Occupational sex segregation, private sector training and earnings: The early careers of white women and men
Two striking and persistent features of the labor market are occupational segregation by sex and the gender wage gap. The majority of studies find that employment in female-dominated jobs adversely affects earnings of women and men. An important previously untested argument related to this link is that female-dominated jobs provide less opportunity for on-the-job training which subsequently limits career advancement. This study looks at the occupational sex segregation of the first full-time job to see how this structural feature of the labor market affects career advancement. Using eleven years of National Longitudinal Survey of Youth data (1979-89), the study follows a group of white men and women as they leave full-time schooling and begin their careers. The focus of this study is on the effects of the sex sector of the first full-time job on access to and participation in on-the-job training, and how this affects both initial earnings and subsequent wage growth. The study found that being in a female-dominated first full-time job had a significant negative effect both on a woman's participation in on-the-job training and on the duration of that training. A man's access to on-the-job training on the first full-time job was not affected by the sex sector of employment, but rather by his human capital characteristics. Contrary to expectations derived from human capital theory, individual men and women receiving on-the-job training do not suffer an earnings disadvantage while receiving that training. Moreover, it was found that on-the-job training does not act as a mediator between the occupational sex segregation of the first full-time job and initial or subsequent earnings. Using more refined measures of work experience, this study confirms a significant relationship between occupational sex segregation and earnings both in the first full-time job and in the 1989 job for women and men. As the percent female in the job increases, earnings decline. The results are consistent with sociological arguments that women's jobs are provided with less on-the-job training and paid lower wages than men's jobs because women's jobs are devalued in society.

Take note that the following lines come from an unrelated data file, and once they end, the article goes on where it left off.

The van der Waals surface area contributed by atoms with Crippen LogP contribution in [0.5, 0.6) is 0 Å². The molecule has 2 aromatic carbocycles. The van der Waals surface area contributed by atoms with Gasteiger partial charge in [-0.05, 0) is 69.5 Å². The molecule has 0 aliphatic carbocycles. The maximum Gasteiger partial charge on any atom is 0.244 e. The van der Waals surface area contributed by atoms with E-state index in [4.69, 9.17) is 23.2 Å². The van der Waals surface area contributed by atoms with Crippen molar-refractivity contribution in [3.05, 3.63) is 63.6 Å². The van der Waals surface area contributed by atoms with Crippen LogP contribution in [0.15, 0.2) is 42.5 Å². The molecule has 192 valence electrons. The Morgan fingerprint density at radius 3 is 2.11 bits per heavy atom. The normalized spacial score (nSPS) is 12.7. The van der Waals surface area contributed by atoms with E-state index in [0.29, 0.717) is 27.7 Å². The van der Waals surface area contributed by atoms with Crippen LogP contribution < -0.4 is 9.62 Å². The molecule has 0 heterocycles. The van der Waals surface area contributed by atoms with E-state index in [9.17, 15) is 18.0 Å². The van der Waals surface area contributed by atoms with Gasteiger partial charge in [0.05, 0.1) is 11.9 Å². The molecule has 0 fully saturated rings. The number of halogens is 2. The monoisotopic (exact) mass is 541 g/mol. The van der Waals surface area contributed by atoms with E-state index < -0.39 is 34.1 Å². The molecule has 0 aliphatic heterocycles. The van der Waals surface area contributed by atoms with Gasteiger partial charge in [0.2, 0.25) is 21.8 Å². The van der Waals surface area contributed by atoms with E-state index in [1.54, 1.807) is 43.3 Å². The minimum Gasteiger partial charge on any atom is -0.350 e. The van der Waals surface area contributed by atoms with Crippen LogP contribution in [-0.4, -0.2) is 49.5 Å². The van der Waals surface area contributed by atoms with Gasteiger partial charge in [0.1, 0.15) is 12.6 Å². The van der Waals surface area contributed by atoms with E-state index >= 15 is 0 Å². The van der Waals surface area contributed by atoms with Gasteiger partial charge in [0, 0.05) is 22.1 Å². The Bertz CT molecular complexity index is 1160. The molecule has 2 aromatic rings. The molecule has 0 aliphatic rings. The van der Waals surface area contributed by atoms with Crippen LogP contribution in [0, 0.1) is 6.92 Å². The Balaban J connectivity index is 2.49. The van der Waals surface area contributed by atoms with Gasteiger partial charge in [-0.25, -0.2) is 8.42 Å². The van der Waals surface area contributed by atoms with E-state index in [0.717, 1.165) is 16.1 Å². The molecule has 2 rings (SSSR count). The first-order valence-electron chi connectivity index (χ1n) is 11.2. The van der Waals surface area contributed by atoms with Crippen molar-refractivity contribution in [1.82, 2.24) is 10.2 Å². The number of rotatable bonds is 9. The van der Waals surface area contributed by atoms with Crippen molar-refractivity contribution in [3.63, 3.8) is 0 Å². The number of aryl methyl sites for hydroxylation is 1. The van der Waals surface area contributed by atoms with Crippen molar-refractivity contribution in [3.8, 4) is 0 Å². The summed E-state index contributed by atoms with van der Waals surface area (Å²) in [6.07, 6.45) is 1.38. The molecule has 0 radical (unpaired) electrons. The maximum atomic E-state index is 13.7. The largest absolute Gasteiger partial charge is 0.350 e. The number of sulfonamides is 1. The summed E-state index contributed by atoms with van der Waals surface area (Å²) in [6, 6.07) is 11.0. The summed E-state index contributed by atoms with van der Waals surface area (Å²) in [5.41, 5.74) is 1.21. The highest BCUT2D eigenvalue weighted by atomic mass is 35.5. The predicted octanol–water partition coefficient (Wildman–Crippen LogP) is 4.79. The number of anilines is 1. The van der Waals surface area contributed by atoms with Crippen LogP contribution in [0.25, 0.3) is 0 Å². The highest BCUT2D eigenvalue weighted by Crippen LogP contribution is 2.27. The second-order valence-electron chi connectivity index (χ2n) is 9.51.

Henson, Joyce Marie, "Occupational sex segregation, private sector training and earnings: The early careers of white women and men" (1994). ETD Collection for Fordham University. AAI9416667.